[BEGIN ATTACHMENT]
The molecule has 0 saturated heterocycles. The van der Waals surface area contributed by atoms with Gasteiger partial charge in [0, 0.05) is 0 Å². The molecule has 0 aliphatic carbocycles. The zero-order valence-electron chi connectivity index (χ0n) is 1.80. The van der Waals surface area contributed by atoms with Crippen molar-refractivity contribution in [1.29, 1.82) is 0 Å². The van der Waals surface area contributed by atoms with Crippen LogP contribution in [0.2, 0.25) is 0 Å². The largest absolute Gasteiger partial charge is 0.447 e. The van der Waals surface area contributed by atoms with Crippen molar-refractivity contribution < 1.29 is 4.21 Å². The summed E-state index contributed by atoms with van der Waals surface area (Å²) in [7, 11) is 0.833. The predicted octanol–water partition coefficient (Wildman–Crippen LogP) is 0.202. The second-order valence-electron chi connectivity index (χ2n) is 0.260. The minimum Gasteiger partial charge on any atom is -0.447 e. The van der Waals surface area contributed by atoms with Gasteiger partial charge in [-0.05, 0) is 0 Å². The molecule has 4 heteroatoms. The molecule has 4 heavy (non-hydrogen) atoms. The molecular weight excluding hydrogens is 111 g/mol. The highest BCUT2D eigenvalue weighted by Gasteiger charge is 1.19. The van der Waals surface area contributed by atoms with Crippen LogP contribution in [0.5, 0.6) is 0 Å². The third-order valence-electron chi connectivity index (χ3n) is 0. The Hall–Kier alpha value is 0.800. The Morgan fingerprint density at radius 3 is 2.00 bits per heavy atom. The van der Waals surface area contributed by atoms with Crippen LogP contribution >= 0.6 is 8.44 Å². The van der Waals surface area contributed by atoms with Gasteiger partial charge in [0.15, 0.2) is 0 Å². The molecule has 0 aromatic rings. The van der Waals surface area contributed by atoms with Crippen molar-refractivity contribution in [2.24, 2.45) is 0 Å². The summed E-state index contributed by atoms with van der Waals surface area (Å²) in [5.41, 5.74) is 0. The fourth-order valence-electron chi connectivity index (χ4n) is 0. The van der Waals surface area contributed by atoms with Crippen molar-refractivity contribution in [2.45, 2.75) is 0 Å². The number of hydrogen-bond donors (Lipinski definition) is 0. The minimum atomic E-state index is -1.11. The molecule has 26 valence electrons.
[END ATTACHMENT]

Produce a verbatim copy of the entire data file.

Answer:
The molecule has 0 saturated heterocycles. The van der Waals surface area contributed by atoms with Gasteiger partial charge in [0, 0.05) is 0 Å². The molecule has 0 aliphatic carbocycles. The zero-order valence-electron chi connectivity index (χ0n) is 1.80. The van der Waals surface area contributed by atoms with Crippen molar-refractivity contribution in [1.29, 1.82) is 0 Å². The van der Waals surface area contributed by atoms with Crippen LogP contribution in [0.2, 0.25) is 0 Å². The largest absolute Gasteiger partial charge is 0.447 e. The van der Waals surface area contributed by atoms with Crippen molar-refractivity contribution < 1.29 is 4.21 Å². The summed E-state index contributed by atoms with van der Waals surface area (Å²) in [7, 11) is 0.833. The predicted octanol–water partition coefficient (Wildman–Crippen LogP) is 0.202. The second-order valence-electron chi connectivity index (χ2n) is 0.260. The minimum Gasteiger partial charge on any atom is -0.447 e. The van der Waals surface area contributed by atoms with Gasteiger partial charge in [-0.05, 0) is 0 Å². The molecule has 4 heteroatoms. The molecule has 4 heavy (non-hydrogen) atoms. The molecular weight excluding hydrogens is 111 g/mol. The highest BCUT2D eigenvalue weighted by Gasteiger charge is 1.19. The van der Waals surface area contributed by atoms with Crippen LogP contribution in [0.5, 0.6) is 0 Å². The third-order valence-electron chi connectivity index (χ3n) is 0. The Hall–Kier alpha value is 0.800. The Morgan fingerprint density at radius 3 is 2.00 bits per heavy atom. The van der Waals surface area contributed by atoms with Crippen LogP contribution >= 0.6 is 8.44 Å². The van der Waals surface area contributed by atoms with Gasteiger partial charge in [0.15, 0.2) is 0 Å². The molecule has 0 aromatic rings. The van der Waals surface area contributed by atoms with Crippen molar-refractivity contribution in [2.24, 2.45) is 0 Å². The summed E-state index contributed by atoms with van der Waals surface area (Å²) in [5.41, 5.74) is 0. The fourth-order valence-electron chi connectivity index (χ4n) is 0. The van der Waals surface area contributed by atoms with Crippen molar-refractivity contribution in [2.45, 2.75) is 0 Å². The number of hydrogen-bond donors (Lipinski definition) is 0. The minimum atomic E-state index is -1.11. The molecule has 26 valence electrons.